Chinese housing slowdown worries economists

The Chinese housing slowdown is worrying investors. The number of cities reporting increased new home prices in April was the lowest in 18 months, as developers started offering serious discounts and GDP growth slowed down.

In April, out of 70 cities, the Bureau of National Statistics reported that 40 reported new home price increases, compared to 56 in March. April’s figures were the worst since October 2012 when just 35 cities reported price rises.

New residential buildings

New houses, among 70 medium/large sized cities, April prices vs. March:

  • 8 cities: declined.
  • 18 cities: remained the same.
  • 44 cities: increased.

The highest increase in new homes month-on-month was 0.4%, while the lowest was a decline of -0.7%.

New houses, among 70 medium/large sized cities, April 2014 vs. April 2013:

Chinese housing slowdown.
China’s new home price rise slowed to 11-month low in April.
  • 1 city: declined.
  • 69 cities: increased.

The city with the highest increase reported +13.6%, and the weakest city a decline of -4.4%.

Chinese authorities have been trying to cool the housing market for the last four years. It has worked, and construction activity has slowed down and is starting to drag on GDP growth, which expanded by 7.4% (annualized) in the first quarter of 2014 compared to 7.7% in the previous quarter.

The People’s Bank of China, the country’s central bank, called on the country’s major lenders to speed up the granting of mortgages. Several developers, such as Greentown China Holdings Ltd. and China Vanke Co. are cutting prices to attract homebuyers.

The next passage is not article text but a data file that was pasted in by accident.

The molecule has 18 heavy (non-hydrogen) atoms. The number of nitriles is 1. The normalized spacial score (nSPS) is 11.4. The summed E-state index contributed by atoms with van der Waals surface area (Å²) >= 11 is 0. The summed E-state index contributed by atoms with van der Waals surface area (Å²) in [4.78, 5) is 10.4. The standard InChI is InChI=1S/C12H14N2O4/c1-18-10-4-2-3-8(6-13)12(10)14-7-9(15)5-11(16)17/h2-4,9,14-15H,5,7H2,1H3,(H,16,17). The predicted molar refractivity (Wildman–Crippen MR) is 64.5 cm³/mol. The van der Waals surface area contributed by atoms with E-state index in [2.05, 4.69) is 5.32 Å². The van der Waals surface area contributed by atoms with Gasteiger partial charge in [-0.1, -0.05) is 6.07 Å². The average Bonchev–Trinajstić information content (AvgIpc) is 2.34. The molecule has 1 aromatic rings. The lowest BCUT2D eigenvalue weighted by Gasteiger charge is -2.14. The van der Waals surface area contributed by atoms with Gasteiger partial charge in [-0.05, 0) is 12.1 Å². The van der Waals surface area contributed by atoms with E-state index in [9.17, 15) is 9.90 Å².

Second-hand residential buildings

Second-hand homes, among 70 medium/large sized cities, April 2014 vs. April 2013

  • 22 cities: declined.
  • 13 cities: remained the same.
  • 35 cities: increased.

The largest month-on-month gain was 0.7%, while the lowest was (minus) -0.8%.

Second-hand homes, among 70 medium/large sized cities, April 2014 vs. April 2013

  • 2 cities: declined.
  • 1 city: remained the same.
  • 67 cities: increased.

The largest year-on-year increase was 12%, while the lowest was (minus) -8.3%.

Chinese housing market on the brink

In an interview with Bloomberg, Xu Gao, Beijing-based chief economist at Everbright Securities Co., who formerly worked at the World Bank, said “China’s property market is on a very dangerous brink. Concerns about the slowing market led to weakening prices and sales, which turned into a vicious circle.”

House price growth slowed down overall in most cities, especially the less affluent ones. Beijing saw April prices rise by just 0.1% compared to March, the smallest increase since September 2012, while Shanghai’s 0.3% was the slowest since November 2012. In Hangzhou, eastern China, prices declined by 0.7%.

Getting a down payment not easy in many cities

The average Beijing citizen has to save for 13 years just to accumulated enough for a down payment for a small apartment. China’s capital is marked as one of the “red zones” in an unofficial map indicating how much home buyers suffer across the country, according to Xinhua.

Residents of “red zone” cities have to save for at least nine years – without spending a penny on food – to cover the down payment for an 80-square meter apartment. The down payment represents approximately 30% of the property price.

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